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‘Hamilton’ choreographer couldn’t find a show he liked. So he wrote one.

‘I only want to write things that move,’ says Andy Blankenbuehler, writer-director-choreographer of off-Broadway’s ‘Only Gold’

Ryan Steele and Gaby Diaz in “Only Gold,” which Andy Blankenbuehler co-wrote, directed and choreographed. “My mission statement was, I want dance to tell the story,” he says. (Daniel Vasquez)
9 min

NEW YORK — As the triple Tony-winning choreographer of “Hamilton,” “In the Heights” and “Bandstand,” Andy Blankenbuehler has found artistic glory, satisfaction and success beyond imagining.

But the story he burned to tell, the one that’s gripped his imagination for more than a decade, is about getting everything you want yet realizing it’s not enough. He also wanted to tell this through dance, his most cherished language. Yet as Blankenbuehler looked around the musical-theater world, he couldn’t find the inspiration he was craving. Where were the new dance-driven shows, he wondered — the ones that put dancers first and let dancing tell the story?

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“There’s a lot of storytelling ability in dance, but in musical theater, people champion words first,” he says on a recent evening at the off-Broadway MCC Theater, a couple of hours before the curtain rises on his new show, “Only Gold.” “And so many times as a dancer, you don’t feel integral. You don’t feel like you are helping the story really come around.”

So he decided there was only one thing to do: flip open his laptop and write it himself.

The result is a vigorous and wholly unconventional theatrical production that’s part rock ballet, part musical theater. Blankenbuehler, 52, not only directed and choreographed “Only Gold” — he also co-wrote the book, with playwright Ted Malawer. The story, which Blankenbuehler devised, is set in fiery 1928 Paris, where a visiting king hopes to rekindle a cold marriage while his queen, their daughter and a jeweler’s wife try to seize control of their own lives.

“That idea was really exciting to me — the pressure that society puts on us to find perfection, to find the shiniest thing, to be in charge,” says Blankenbuehler, the creator of such iconic “Hamilton” dance numbers as the intricate, explosive “The Room Where It Happens” and the rotating, rewinding “Satisfied.”

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Blankenbuehler knew exactly what kind of musical atmosphere he wanted for “Only Gold”: “crazy, female-empowered music,” he says, “with a headbanging, garage-band sound.” He tapped British pop star and actor Kate Nash to create it. She wrote the show’s music and lyrics and narrates it, too, toggling between that role and singing and playing piano onstage. She’s backed by a live orchestra piped in from an adjoining studio.

It’s no surprise that the show’s theme of embracing new possibilities echoes Blankenbuehler’s own creative cri de coeur. He doesn’t really need to take risks at this point, having long ago made it as an artist, but he’s keen on challenging himself. He’s taken his choreography in new directions over the years, working in film (the adaptation of “Cats,” whose 2016 Broadway revival he also choreographed) and television (the FX series “Fosse/Verdon”). In 2019, the Tulsa Ballet premiered his first concert dance piece.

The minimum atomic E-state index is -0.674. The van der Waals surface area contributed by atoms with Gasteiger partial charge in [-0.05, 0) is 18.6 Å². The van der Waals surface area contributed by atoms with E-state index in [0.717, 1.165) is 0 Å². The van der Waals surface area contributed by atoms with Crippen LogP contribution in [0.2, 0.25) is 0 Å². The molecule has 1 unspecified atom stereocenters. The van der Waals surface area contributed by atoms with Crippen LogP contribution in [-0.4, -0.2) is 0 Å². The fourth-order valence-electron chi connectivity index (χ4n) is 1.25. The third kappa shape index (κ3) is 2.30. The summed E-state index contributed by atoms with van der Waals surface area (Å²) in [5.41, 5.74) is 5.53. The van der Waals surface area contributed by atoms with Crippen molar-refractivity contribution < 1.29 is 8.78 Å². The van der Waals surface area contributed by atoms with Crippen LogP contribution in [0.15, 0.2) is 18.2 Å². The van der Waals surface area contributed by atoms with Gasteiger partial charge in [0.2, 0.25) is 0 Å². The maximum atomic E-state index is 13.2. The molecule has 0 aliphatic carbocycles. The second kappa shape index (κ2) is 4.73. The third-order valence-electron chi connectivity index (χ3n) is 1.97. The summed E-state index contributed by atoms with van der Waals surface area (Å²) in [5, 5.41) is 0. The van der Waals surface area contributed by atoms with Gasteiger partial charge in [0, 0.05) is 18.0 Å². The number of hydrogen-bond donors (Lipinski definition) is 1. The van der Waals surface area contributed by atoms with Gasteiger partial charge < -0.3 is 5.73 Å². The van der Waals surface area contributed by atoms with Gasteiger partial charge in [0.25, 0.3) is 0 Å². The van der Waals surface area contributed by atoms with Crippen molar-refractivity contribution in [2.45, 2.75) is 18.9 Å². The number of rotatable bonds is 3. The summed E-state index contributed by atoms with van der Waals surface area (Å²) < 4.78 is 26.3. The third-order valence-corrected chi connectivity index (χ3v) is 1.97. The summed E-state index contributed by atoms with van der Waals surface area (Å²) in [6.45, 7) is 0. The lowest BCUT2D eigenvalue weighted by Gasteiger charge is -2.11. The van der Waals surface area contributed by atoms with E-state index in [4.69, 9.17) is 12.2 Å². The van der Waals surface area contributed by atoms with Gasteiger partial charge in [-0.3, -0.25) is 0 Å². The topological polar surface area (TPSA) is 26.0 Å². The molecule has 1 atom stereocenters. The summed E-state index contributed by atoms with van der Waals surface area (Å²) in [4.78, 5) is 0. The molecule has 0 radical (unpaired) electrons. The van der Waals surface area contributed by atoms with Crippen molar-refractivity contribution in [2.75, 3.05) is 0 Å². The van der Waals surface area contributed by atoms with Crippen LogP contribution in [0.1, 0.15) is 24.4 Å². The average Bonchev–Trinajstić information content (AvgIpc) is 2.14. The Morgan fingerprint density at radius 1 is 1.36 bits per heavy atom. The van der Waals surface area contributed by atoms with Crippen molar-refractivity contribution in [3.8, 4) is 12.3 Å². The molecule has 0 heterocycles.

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And yet, with a thriving career as a dance maestro, why take on the headache of coming up with a whole new show, too — literally dreaming up just about every bit of it?

After all, the dancing alone is taxing enough to create. Blankenbuehler’s method is to dance out a slew of options for each scene, experimenting for hours on end in the studio before landing on the single best choice, and then refining it over and over.

Settling into an empty office at the theater, Blankenbuehler sets down the laptop tucked under his arm. He’s slim and wiry, bristling with athleticism. Having spent the afternoon fine-tuning “Only Gold” for its official opening, he’s still in rehearsal clothes — black track jacket, running pants and sneakers. His voice bears traces of fatigue, but his words spill out at an energetic clip as he talks about the ups and downs of bringing this show to life. Especially when it came to the writing.

“As a choreographer, I’m functioning on all cylinders. I feel like I’m stronger than I’ve ever been,” he says. “But as a writer, I’m a complete novice. And so it was a horrible feeling.”

As the show came together rather bumpily, with not enough time and too much backstory and dance numbers that needed cutting, Blankenbuehler kept thinking about how “Hamilton” just clicked, for God’s sake — which is one heck of a yardstick.

But he kept at it for the sake of the dancing. To harness its power, the way he felt it in his own body.

“Most composers and writers don’t write for dance possibility. They write for singers’ possibility. They write for actors’ possibility,” he says. “My mission statement was, I want dance to tell the story. I want dancers to feel like they’re telling the story.

“In many ways, choreographers — we are writers,” he adds. “We’re just physical writers. And I think that’s where our industry at large sometimes doesn’t have faith in dance, because they think that dance is just finishing an idea, or putting the final coat of paint on an idea. But if we do our job well, the audience is learning so much more. If you do it well, you’re writing characters.”